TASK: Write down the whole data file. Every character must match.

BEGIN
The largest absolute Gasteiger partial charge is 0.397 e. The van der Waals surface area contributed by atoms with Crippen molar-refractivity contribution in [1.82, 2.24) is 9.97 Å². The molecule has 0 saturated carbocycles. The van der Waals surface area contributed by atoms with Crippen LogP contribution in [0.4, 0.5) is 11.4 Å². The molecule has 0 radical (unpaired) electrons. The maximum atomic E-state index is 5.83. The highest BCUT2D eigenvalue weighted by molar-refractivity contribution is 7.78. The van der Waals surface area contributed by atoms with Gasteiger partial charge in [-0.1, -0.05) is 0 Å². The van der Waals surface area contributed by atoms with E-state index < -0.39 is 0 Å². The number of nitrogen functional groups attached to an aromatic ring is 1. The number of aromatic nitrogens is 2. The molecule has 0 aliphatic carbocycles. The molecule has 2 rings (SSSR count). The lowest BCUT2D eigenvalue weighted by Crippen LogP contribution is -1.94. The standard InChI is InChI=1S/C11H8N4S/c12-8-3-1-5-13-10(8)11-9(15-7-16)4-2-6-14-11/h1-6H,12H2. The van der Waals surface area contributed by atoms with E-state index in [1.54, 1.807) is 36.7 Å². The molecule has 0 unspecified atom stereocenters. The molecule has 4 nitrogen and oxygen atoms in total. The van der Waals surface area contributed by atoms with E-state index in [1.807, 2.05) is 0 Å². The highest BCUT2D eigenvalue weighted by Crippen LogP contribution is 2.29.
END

The largest absolute Gasteiger partial charge is 0.397 e. The van der Waals surface area contributed by atoms with Crippen molar-refractivity contribution in [1.82, 2.24) is 9.97 Å². The molecule has 0 saturated carbocycles. The van der Waals surface area contributed by atoms with Crippen LogP contribution in [0.4, 0.5) is 11.4 Å². The molecule has 0 radical (unpaired) electrons. The maximum atomic E-state index is 5.83. The highest BCUT2D eigenvalue weighted by molar-refractivity contribution is 7.78. The van der Waals surface area contributed by atoms with Gasteiger partial charge in [-0.1, -0.05) is 0 Å². The van der Waals surface area contributed by atoms with E-state index < -0.39 is 0 Å². The number of nitrogen functional groups attached to an aromatic ring is 1. The number of aromatic nitrogens is 2. The molecule has 0 aliphatic carbocycles. The molecule has 2 rings (SSSR count). The lowest BCUT2D eigenvalue weighted by Crippen LogP contribution is -1.94. The standard InChI is InChI=1S/C11H8N4S/c12-8-3-1-5-13-10(8)11-9(15-7-16)4-2-6-14-11/h1-6H,12H2. The van der Waals surface area contributed by atoms with E-state index in [1.54, 1.807) is 36.7 Å². The molecule has 0 unspecified atom stereocenters. The molecule has 4 nitrogen and oxygen atoms in total. The van der Waals surface area contributed by atoms with E-state index in [1.807, 2.05) is 0 Å². The highest BCUT2D eigenvalue weighted by Crippen LogP contribution is 2.29.